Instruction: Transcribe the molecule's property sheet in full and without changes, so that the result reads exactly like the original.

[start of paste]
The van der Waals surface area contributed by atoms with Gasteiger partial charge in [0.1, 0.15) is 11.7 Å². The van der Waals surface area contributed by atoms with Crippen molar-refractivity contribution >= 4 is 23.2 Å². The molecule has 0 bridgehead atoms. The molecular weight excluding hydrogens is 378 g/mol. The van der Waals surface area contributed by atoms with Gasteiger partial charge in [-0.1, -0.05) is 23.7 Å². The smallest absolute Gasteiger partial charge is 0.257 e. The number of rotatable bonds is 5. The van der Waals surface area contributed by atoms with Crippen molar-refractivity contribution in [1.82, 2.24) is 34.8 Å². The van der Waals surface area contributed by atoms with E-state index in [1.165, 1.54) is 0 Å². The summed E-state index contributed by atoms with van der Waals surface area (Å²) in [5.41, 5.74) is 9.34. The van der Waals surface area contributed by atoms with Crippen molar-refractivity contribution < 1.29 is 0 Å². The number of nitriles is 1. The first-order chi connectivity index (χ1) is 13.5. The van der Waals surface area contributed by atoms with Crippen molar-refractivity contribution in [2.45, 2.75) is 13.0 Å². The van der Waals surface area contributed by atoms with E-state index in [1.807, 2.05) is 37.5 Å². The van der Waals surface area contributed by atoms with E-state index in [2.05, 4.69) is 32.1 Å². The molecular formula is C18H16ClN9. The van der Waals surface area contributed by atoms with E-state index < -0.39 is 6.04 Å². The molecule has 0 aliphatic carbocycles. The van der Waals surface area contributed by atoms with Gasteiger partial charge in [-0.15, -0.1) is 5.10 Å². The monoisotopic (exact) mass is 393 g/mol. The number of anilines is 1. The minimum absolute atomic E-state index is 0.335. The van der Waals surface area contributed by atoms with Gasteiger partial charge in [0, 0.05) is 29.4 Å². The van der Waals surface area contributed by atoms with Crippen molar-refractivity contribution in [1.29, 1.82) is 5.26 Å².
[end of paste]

The van der Waals surface area contributed by atoms with Gasteiger partial charge in [0.1, 0.15) is 11.7 Å². The van der Waals surface area contributed by atoms with Crippen molar-refractivity contribution >= 4 is 23.2 Å². The molecule has 0 bridgehead atoms. The molecular weight excluding hydrogens is 378 g/mol. The van der Waals surface area contributed by atoms with Gasteiger partial charge in [-0.1, -0.05) is 23.7 Å². The smallest absolute Gasteiger partial charge is 0.257 e. The number of rotatable bonds is 5. The van der Waals surface area contributed by atoms with Crippen molar-refractivity contribution in [1.82, 2.24) is 34.8 Å². The van der Waals surface area contributed by atoms with E-state index in [1.165, 1.54) is 0 Å². The summed E-state index contributed by atoms with van der Waals surface area (Å²) in [5.41, 5.74) is 9.34. The van der Waals surface area contributed by atoms with Crippen molar-refractivity contribution < 1.29 is 0 Å². The number of nitriles is 1. The first-order chi connectivity index (χ1) is 13.5. The van der Waals surface area contributed by atoms with Crippen molar-refractivity contribution in [2.45, 2.75) is 13.0 Å². The van der Waals surface area contributed by atoms with E-state index in [1.807, 2.05) is 37.5 Å². The van der Waals surface area contributed by atoms with E-state index in [2.05, 4.69) is 32.1 Å². The molecular formula is C18H16ClN9. The van der Waals surface area contributed by atoms with E-state index < -0.39 is 6.04 Å². The molecule has 0 aliphatic carbocycles. The van der Waals surface area contributed by atoms with Gasteiger partial charge in [-0.15, -0.1) is 5.10 Å². The monoisotopic (exact) mass is 393 g/mol. The number of anilines is 1. The minimum absolute atomic E-state index is 0.335. The van der Waals surface area contributed by atoms with Gasteiger partial charge in [0, 0.05) is 29.4 Å². The van der Waals surface area contributed by atoms with Crippen molar-refractivity contribution in [1.29, 1.82) is 5.26 Å².